The Stress of 2021 is Getting to Many – Broken Heart Syndrome is on the Rise
Posted by: Tampa Cardio
On: November 5, 2021
Stressed out? You need to read this…
It was once believed to be an old wives’ tale, that someone could be so sad, so stressed, or so distraught that it could break their heart on a physical level. The truth isn’t so far from fable. Stress can impact your body in powerfully negative ways. When you are faced with the death of someone you love, who is close to you, and you have given your heart to, it can indeed break both figuratively and literally.
Heart ache is named as such because it is felt that way in many people. They may break up or lose someone in other ways and a feeling inside their chest becomes one of pain and tight ness. Its sadness and grief amped up greatly.
The medical term for Broken Heart Syndrome is Takotsubo cardiomyopathy (TCM) or Takotsubo syndrome (TTS). With the pandemic stress, anxiety, and depression among people has risen greatly with 42% of Americans reporting that they were experiencing some form of mental distress.
The rise of diagnosed broken heart syndrome cases is also on the rise. The data studied came from participants 18 and up from 2009-2017. The data base was comprised of both male and female 135,000 people. Women accounted for 88% of the documented cases in the study.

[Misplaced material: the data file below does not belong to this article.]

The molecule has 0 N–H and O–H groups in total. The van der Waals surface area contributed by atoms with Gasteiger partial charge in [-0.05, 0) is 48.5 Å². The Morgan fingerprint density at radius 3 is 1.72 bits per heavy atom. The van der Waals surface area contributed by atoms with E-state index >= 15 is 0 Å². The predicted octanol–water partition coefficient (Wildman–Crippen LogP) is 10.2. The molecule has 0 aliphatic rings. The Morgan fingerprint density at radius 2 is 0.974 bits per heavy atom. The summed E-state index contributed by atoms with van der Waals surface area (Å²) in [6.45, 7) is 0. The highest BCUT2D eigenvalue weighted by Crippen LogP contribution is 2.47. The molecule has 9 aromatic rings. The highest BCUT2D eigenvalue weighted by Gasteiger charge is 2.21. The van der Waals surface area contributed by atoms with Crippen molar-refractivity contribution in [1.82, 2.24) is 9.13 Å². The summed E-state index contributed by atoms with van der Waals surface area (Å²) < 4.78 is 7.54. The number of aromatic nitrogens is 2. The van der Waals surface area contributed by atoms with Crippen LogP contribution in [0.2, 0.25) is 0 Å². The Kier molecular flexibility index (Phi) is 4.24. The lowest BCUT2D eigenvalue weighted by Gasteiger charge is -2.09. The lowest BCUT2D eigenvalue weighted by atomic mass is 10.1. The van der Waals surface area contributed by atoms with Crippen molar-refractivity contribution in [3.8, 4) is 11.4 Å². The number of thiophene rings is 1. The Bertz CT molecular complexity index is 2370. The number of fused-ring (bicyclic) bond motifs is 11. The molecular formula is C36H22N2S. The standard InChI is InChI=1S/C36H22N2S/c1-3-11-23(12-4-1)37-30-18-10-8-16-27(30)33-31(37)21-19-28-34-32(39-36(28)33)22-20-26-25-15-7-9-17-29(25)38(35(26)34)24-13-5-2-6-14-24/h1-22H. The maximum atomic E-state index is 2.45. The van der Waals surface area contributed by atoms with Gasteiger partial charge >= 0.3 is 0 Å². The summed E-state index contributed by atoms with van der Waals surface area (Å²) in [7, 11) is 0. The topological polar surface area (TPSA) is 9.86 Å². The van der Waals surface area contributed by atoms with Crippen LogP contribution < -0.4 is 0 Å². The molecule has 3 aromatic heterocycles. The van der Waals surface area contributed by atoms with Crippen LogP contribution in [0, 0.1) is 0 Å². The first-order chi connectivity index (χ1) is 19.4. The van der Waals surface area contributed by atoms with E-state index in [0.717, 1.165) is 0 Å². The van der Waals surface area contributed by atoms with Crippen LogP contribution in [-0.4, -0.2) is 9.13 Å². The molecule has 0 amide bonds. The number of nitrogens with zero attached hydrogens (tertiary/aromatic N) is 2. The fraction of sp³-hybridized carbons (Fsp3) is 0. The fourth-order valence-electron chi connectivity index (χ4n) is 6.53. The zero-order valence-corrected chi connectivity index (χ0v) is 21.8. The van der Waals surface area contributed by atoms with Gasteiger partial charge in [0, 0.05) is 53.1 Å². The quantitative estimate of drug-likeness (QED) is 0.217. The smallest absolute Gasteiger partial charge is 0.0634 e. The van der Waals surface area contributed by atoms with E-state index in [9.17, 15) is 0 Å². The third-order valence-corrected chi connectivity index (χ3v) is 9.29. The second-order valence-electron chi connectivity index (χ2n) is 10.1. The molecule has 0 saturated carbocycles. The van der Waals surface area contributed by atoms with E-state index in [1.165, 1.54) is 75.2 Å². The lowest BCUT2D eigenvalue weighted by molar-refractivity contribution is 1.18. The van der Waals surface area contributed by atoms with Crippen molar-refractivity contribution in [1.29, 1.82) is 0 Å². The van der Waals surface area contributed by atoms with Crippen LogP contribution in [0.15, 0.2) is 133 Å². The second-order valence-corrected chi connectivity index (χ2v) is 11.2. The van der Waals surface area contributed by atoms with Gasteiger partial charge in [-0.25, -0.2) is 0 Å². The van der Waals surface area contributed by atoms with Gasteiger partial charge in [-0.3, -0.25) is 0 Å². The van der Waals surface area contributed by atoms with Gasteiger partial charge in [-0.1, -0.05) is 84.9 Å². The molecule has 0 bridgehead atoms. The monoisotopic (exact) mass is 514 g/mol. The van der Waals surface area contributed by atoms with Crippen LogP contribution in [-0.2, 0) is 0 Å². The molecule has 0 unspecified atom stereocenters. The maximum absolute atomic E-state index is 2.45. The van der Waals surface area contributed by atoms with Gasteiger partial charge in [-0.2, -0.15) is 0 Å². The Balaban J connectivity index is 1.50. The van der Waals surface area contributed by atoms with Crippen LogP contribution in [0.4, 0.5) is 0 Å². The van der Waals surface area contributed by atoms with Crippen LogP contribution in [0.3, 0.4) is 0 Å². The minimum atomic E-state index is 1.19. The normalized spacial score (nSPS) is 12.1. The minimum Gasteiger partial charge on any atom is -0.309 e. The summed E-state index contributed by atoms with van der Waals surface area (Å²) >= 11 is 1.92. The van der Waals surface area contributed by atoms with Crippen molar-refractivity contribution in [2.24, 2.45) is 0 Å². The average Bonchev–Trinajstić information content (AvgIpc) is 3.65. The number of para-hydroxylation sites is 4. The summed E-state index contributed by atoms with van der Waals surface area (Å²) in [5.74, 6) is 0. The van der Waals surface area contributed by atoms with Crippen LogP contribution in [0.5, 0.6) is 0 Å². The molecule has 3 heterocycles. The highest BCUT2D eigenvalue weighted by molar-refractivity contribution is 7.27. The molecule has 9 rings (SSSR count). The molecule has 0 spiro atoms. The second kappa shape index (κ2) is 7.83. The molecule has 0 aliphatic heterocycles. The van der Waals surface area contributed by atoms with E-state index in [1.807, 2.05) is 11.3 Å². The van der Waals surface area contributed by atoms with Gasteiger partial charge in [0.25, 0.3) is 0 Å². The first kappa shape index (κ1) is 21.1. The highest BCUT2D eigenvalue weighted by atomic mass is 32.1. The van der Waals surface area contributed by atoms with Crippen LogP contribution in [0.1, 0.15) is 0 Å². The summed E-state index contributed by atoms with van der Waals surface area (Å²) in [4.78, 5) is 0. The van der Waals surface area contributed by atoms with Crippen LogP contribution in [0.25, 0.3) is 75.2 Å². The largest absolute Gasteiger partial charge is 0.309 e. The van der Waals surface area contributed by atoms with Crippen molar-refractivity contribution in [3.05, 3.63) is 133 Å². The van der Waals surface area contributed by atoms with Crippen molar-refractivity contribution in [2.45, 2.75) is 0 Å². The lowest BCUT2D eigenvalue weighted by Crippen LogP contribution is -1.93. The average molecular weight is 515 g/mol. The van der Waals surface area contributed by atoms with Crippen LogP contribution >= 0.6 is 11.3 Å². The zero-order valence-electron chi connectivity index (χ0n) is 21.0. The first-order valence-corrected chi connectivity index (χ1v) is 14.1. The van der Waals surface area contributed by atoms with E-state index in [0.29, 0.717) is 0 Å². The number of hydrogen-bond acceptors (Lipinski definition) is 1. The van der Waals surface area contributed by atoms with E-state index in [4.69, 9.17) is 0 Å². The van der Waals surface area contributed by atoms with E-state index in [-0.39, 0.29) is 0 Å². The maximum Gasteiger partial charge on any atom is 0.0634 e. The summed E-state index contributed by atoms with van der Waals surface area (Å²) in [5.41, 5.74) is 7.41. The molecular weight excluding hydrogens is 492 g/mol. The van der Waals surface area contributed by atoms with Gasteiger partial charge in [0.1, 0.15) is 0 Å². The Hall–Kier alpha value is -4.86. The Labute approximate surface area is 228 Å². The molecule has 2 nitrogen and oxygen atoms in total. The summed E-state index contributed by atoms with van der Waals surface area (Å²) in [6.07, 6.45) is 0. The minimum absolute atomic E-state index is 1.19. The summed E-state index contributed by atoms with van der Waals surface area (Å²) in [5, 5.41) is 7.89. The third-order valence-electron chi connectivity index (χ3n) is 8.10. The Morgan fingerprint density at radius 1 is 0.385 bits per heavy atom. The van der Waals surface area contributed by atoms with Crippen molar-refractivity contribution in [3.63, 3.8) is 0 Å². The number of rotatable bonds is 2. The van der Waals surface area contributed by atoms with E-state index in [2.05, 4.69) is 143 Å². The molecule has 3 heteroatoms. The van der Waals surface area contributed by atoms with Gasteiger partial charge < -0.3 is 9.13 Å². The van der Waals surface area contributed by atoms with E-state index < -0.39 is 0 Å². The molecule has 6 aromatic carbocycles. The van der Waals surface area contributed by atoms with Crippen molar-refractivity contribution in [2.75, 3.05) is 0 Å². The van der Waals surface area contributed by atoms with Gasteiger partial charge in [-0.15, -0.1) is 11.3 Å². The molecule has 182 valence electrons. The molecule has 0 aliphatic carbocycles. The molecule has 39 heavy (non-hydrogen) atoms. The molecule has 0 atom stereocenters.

What does broken heart syndrome feel like and how does it present?
Chest pain, difficulty breathing, and feelings similar to a heart attack following the death of a loved one or very bad life changing news. While it can mimic a heart attack it isn’t the same. Test results will reflect alterations in rhythm and elevated troponin levels. It will not show any blocked arteries. During an event the left ventricle will enlarge temporarily and not pump enough blood. The rest of the heart will work more forcefully in order to try and make up for it.
Though most will make a full recovery in weeks it can lead to short term heart failure.
There is no standard treatment.
Doctors and clinicians must rely on blood pressure readings and edema levels to treat. Death rate for BHS is only 20% but still needs to be watched closely. Emotional recovery is important. Take time to grieve and take time to care for yourself. Find daily things that bring you joy to help regain balance. On a physical level taking it easy is important while still maintaining movement such as walking to pump blood through the heart every single day.
Events known to trigger broken heart syndrome events may include:
- Car accident
- Serious illness
- Domestic violence
- Intense fear
- Sudden surprise
- Death of a loved one (pets included)
- Asthma attack
Stress management suggestions:
- Stop watching the news
- Spend time in nature
- Take magnesium
- Visit the ocean or the woods
- Breathe deeply and mindfully
- Get enough sleep
When it comes to your heart it is always better to be proactive than to wait and see. If your heart feels strange visit Tampa Cardiovascular Associates just to make sure everything is ok.
www.tampacardio.com | 813-975-2800
Posted by: Tampa Cardio